When asked whether they identify themselves as Hispanic, Latino, or Spanish, 87.2 percent indicated that they do not This sentiment is pervasive among Portuguese American respondents of all adult ages, generations, and race categories in the United States. The majority of biracial and multiracial Portuguese Americans (73.2 percent) also prefer not to be defined as Hispanic/Latino.
Of the 6,051 respondents, although only 12.8 percent identify themselves as being Hispanic/Latino, 26 percent would indicate that they were of Hispanic, Latino/Spanish origin if Portuguese were added to this ethnic category in the 2020 United States Census. Thus a small but significant percent of respondents, across all age, generation and race categories, would comply with Census procedures even though they do not identify as Latino/Hispanic.
Among those who supported the addition of Portuguese to the Hispanic/Latino/Spanish Census classification (11.6 percent), the geographical and linguistic similarities between Portugal and Spain are the main arguments that justify their position. That is, given that people from Spain can be classified as Hispanic/Latino in America, so should people from Portugal. However, for those who are opposed to the Portuguese being considered Latino/Hispanic (83.7 percent), the prevailing sentiment is that as a largely white and of European origins, Portuguese Americans should not be classified under an ethnic/racial category that was created to identity people who have origins in Central and South America.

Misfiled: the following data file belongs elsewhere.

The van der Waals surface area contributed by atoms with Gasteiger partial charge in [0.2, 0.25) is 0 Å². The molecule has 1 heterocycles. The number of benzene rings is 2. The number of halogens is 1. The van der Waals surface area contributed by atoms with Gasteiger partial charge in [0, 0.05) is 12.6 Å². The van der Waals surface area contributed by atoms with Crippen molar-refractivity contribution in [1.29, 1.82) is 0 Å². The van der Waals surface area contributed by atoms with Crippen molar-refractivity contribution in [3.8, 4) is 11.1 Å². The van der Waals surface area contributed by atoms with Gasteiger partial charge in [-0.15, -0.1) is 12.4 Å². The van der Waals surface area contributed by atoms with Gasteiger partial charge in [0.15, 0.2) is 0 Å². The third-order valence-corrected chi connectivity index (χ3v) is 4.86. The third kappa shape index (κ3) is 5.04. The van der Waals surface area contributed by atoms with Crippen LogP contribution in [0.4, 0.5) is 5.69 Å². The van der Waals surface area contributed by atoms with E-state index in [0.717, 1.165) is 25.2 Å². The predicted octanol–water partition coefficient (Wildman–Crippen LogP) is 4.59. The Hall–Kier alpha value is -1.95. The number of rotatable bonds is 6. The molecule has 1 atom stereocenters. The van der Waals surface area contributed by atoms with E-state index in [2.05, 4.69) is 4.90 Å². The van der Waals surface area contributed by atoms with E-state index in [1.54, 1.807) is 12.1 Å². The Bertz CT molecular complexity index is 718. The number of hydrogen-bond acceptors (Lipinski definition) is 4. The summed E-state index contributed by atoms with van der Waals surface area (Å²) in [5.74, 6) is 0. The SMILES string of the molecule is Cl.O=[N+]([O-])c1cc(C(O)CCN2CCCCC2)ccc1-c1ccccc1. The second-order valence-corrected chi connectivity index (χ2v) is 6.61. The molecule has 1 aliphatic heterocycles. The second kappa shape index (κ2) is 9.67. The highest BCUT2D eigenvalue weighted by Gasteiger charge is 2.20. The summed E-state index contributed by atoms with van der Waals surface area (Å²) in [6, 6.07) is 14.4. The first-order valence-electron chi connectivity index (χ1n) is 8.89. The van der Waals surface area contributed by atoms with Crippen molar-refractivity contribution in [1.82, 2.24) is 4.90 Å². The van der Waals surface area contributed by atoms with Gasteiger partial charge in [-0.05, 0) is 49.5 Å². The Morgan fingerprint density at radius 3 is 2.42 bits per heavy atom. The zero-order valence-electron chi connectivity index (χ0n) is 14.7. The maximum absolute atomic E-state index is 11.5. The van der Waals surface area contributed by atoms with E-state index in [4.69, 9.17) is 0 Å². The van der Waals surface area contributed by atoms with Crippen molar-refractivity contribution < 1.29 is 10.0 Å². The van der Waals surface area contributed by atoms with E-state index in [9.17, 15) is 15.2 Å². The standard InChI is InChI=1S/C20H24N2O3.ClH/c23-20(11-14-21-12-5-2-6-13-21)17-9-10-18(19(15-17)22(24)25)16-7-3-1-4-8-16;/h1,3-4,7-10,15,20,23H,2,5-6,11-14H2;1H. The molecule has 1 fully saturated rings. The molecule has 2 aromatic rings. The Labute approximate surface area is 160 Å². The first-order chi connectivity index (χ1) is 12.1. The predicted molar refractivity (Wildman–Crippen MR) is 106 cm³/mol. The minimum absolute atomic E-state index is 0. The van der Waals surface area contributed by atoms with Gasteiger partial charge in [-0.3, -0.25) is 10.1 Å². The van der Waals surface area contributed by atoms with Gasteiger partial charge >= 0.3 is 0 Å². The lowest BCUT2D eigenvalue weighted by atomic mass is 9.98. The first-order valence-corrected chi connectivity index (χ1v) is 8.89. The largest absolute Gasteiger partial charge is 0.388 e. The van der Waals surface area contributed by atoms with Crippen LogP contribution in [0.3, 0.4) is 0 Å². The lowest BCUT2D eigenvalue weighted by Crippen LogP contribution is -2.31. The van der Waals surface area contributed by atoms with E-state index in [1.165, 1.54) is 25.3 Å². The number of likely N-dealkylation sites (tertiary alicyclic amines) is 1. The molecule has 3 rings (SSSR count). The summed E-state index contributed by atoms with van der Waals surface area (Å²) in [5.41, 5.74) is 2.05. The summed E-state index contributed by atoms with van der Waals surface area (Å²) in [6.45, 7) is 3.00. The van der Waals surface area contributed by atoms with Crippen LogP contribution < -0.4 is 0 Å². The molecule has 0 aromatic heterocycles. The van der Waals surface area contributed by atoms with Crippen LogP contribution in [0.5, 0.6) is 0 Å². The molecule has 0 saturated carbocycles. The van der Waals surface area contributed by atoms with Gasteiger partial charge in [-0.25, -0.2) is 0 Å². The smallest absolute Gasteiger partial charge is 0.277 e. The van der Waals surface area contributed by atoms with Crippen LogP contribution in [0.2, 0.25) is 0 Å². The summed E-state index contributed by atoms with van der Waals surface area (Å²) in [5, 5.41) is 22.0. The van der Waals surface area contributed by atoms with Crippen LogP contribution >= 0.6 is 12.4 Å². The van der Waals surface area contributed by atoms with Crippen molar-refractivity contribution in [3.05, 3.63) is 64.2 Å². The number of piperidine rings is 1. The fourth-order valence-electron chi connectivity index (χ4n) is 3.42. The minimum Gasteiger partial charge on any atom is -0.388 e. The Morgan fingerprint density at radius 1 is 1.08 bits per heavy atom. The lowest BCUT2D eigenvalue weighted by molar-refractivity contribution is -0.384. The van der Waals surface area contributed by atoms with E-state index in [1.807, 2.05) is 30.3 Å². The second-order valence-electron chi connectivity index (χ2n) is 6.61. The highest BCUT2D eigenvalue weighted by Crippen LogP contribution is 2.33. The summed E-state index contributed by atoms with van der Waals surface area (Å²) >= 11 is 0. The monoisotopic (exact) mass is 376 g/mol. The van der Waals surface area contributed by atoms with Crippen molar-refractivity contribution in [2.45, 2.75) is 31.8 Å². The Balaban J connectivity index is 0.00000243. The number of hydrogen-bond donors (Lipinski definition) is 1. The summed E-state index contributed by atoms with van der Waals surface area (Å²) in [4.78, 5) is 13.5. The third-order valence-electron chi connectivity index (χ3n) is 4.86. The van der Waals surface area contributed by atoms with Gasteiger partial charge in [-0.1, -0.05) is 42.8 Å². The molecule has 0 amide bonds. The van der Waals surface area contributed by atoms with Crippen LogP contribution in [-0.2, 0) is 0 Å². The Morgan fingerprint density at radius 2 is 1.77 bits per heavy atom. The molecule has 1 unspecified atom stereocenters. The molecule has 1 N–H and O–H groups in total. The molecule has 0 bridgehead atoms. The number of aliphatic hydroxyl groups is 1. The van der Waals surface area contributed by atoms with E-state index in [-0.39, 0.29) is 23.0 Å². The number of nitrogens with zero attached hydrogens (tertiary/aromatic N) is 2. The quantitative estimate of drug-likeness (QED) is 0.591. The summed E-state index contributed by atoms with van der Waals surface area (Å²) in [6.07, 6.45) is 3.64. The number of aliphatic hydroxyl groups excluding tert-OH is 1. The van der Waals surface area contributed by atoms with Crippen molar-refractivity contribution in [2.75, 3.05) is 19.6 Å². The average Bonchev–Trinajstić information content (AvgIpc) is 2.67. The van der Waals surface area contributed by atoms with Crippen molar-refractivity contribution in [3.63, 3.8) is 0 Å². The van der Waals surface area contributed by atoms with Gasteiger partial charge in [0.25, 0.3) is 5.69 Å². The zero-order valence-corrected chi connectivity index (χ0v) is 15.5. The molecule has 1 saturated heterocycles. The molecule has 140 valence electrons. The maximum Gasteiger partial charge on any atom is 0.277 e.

Conclusions: The results of this survey shed light on the preference of Portuguese Americans concerning their racial and ethnic identification in United States official data and statistics, a classification that has the potential to affect their destiny and path of integration into American society. The data collected in this survey show that Portuguese Americans, who responded, overwhelmingly prefer to continue to integrate into American society as a white population of European descent rather than as part of the Hispanic/Latino population.
Recommendations: During the implementation of this survey, officials at the Census Bureau stated that this agency will not designate the Portuguese population as Hispanic/Latino in Census 2020. As such, there is no urgency at this time for the community to come together and take action to influence the Bureau's decision process. Nevertheless, PALCUS will make these findings known to the general public and to U.S. government officials to work toward ensuring that all concerned constituencies are aware of the preferences of Portuguese Americans relative to their official racial and ethnic classification in the United States of America.
Download the full survey results and analysis here.
If you have questions or comments, please contact PALCUS at 202-466-4664 or email@example.com.